Perhaps, it may have crossed your noodle many a time in the preceding months leading to aforementioned overblown affair, but you decided to postpone the complete thought process for a later date when those grueling last minute examines were over, or for the more socially minded, when the keg had finally run dry and your last attempt at that cute co-ed flopped. I don’t blame you, because I was there and did far worse – especially in the co-ed department. But let me cut the foreplay and address the terrifying thought in more succinct and mature, adult-friendly manner: what to do after college?
If you already found gainfully employment, you can skip this blog post – you smug, prepared bastard – as it will just make you question why you are cold calling mom and pop stores in the Midwest about their paper supply needs.
Your “golden years” never looked so good huh?
For the rest of us, who postulated deeply on the culturally accepted next step into adultdom (see: becoming a corporate wage slave job) in order to not fall behind pack of fellow grads – may I be so bold as to offer up an alternative: To travel and see the world. Or perhaps more precisely, to get paid and do interesting meaningful work whilst traveling the globe.
What a surprise, a travel blogger shilling advice to go and travel the world – or in the least, explore some gap year ideas and see what inspires you.
My unsolicited, and albeit, heavily biased and self-serving advice being a travel blogger and all (gag), would be to postpone the corporate jungle and venture, for at least a bit, into the real jungle, or beach, or overly populated urban jungle of filth , which happens outside a cubicle and requires nothing but a passport and a couple bucks in the bank, and by a couple of bucks I suggest at least $2,000 in the bank.
Sunsets on Boracay: home to kitesurfing jobs and the Best Internship in Asia
Trust me, it is far more fulfilling and important for your future than making photocopies or creating PowerPoint presentations using words like ‘pivoting’, ‘synergy’ or other business buzzword bullshit no one really understands ad nausea for a year. No – the completely biased advice I am doling out is to travel the world, open your eyes a bit, get some real life experiences under you belt, then you can decide if selling your soul to a multi-national corporation is in fact the course for you. But there is an obvious elephant in the room question we must address first:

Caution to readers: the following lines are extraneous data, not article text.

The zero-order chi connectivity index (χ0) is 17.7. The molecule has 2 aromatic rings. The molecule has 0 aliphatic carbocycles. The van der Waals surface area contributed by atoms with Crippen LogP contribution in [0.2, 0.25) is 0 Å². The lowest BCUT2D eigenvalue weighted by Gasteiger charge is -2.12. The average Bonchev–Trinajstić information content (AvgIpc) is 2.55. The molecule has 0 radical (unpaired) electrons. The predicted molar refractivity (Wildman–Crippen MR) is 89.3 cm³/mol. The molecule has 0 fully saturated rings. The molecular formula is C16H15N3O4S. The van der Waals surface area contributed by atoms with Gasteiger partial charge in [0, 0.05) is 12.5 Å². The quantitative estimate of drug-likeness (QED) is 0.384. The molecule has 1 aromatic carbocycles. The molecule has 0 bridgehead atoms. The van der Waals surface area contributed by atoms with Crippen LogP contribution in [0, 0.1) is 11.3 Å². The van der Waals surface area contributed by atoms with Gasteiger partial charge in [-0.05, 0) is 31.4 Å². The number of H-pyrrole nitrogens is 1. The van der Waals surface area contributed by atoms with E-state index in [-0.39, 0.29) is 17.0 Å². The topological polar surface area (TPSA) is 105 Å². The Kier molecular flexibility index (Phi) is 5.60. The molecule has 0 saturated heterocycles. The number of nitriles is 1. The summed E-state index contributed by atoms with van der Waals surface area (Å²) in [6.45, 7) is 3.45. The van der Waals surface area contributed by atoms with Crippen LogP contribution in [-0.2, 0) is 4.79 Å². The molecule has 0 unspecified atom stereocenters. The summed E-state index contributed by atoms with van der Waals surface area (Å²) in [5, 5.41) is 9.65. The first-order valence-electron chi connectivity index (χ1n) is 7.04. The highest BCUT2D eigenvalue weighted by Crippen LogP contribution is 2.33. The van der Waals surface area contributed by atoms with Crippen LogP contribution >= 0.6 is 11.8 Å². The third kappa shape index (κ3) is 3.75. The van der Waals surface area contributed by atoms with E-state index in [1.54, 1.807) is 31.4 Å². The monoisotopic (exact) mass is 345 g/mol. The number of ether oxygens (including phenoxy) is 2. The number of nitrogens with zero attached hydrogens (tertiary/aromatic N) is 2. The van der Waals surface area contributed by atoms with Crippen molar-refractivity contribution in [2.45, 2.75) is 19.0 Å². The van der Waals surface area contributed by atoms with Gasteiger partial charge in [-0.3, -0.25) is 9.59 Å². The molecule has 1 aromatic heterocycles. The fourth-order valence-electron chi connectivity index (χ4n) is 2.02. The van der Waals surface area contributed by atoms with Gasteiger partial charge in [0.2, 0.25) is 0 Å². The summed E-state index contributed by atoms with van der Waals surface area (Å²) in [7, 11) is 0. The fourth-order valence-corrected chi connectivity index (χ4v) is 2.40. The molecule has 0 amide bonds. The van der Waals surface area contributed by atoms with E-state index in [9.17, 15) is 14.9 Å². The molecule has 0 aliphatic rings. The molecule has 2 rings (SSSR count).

How can I get paid to travel the world?
Excellent – if you got this far and waded through my trite prose you are not a mindless, reality show pop culture drone who clicks ‘like‘ on everything Facebook throws up like the rest of America, probably.
If you are up to your eyeballs in debt to Uncle Sam from that freshly minted college degree which now makes you more employable than the 5% of the American population, I would suggest you seek advice from someone much smarter than myself on the subject. Google is your friend (for now), or pay close attention to the obligatory teaching English section that is the obvious go to when people think about working overseas. Me – I just know about job opportunities abroad that can keep you afloat and get some unique experiences around the world under your belt.
So without more meandering unintelligible dribble, here are some helpful, real options of what to do after college slams in door in your face (with a big bill)
Yes, yes – this of option of course was going to go down as it is far and away the most obvious of way of working overseas. As if you are fortunate enough to be a native speaker of the international language of choice, you can grab one of these gigs in any number of countries, some require that 5-week TEFL courses, others prerequisite is simple to be white-ish, smile dopely, entertain people and have words fall out of your mouth. Check these posts out:
Can you really make money teaching English in Korea?
Can you really make money teaching English in China? Enter the Dragon
Can you really make money teaching English in Japan? Godzilla vs Gaijin edition
Taiwan, Thailand , Vietnam, some middle-eastern country that makes women wear a bee keeper outfit, etc the list goes on also have some jobs that pay well relative where you are living so you can make some coin to spend on some extra wild experiences (sumo wrestling, cat cafes, underwater basket weaving, etc.) or pay back Uncle Sam for that paper weight we talked about.
Working Holiday in Australia or New Zealand